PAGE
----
Interaction designer Wells Riley has created 'Startups, this is how design works' , a guide for non-designers about the principles behind design and the importance of having design direction within startups.
Riley told .net that the site was built for his BFA thesis and drew on his passion for design and interest in startups, along with him noticing how many companies don't understand design: "I used to be a product and branding design consultant for startups here in Boston, and it amazed me how many companies had only a basic understanding of design, and how often this ended up hurting their businesses. There are loads of startups and great designers out there. If I could get entrepreneurs to understand the history, value and basic vocabulary of design, maybe I could get the two disciplines to work together more easily."
We asked if Riley thought there was a general misunderstanding within the tech industry about design's value and what it involves – something we've previously debated. "It depends. I think the hardest thing for some people to understand is that design is about so much more than aesthetics. When people think of design as 'making it look pretty' or 'pushing pixels', it devalues the industry tremendously," he said, stating that this causes people to not think of design as a technical profession, but as "arbitrary and purely artistic". He noted that a lot of product design happens before and after aesthetics, and design can be analytical. "Aesthetics are just one tool in the designer's toolbox," he added. "It would be like calling a senior software engineer a 'code monkey' – there's a lot more to software development than indenting brackets!"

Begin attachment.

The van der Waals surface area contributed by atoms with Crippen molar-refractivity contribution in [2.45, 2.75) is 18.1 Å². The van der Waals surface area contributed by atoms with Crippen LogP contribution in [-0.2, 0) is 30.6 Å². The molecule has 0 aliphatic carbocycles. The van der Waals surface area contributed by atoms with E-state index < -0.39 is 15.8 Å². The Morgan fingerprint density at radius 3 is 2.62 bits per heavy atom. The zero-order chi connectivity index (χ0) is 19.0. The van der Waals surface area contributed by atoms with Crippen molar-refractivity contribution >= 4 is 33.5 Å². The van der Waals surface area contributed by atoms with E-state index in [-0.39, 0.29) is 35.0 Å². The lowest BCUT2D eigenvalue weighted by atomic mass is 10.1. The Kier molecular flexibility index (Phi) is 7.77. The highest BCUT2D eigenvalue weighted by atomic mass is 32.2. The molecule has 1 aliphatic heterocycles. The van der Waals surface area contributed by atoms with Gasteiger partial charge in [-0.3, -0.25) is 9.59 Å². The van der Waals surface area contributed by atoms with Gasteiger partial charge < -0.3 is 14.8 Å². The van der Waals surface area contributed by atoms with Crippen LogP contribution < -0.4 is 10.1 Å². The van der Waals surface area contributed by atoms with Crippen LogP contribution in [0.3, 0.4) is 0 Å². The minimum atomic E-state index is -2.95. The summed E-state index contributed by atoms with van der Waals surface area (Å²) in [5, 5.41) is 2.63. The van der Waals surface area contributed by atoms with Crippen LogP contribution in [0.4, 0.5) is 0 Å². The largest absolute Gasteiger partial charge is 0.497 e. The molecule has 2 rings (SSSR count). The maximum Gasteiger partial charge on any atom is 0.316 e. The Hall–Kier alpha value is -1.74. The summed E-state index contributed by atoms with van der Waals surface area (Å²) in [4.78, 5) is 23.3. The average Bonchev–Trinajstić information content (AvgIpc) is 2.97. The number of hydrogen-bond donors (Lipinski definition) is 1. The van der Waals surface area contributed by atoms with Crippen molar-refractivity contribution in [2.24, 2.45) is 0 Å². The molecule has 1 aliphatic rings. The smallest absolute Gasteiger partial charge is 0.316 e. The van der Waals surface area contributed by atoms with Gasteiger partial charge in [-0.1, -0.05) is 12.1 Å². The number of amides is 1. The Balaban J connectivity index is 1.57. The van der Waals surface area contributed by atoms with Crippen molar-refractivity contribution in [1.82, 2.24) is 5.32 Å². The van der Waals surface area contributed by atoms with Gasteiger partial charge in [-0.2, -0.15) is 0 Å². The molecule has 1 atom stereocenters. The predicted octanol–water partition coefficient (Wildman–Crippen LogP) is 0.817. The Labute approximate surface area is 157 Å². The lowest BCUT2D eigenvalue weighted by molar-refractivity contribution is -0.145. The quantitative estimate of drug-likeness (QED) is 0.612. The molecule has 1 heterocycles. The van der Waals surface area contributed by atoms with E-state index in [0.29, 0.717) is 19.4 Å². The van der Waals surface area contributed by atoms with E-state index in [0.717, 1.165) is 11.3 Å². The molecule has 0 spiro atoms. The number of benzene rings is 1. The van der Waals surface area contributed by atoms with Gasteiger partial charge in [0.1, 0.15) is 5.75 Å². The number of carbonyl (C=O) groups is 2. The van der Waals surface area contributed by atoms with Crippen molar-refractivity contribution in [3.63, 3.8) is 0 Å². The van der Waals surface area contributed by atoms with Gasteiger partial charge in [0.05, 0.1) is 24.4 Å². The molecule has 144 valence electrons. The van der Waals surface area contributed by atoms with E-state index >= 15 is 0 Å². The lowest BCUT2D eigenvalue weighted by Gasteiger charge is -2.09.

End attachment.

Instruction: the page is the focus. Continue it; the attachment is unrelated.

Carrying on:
Because of the complexity behind design, beyond aesthetics, Riley told us that it's increasingly important for startups to recognise that they need design input: "Design is becoming impossible for startups to not take seriously. Large corporations can spend millions on product and graphic design any time they want to, and the latest wave of 'hot startups' out of the Valley and NYC either have designer founders, or hold design in the highest regard. I think the demand for designers in startups is higher than ever and I expect to see that trend increase exponentially."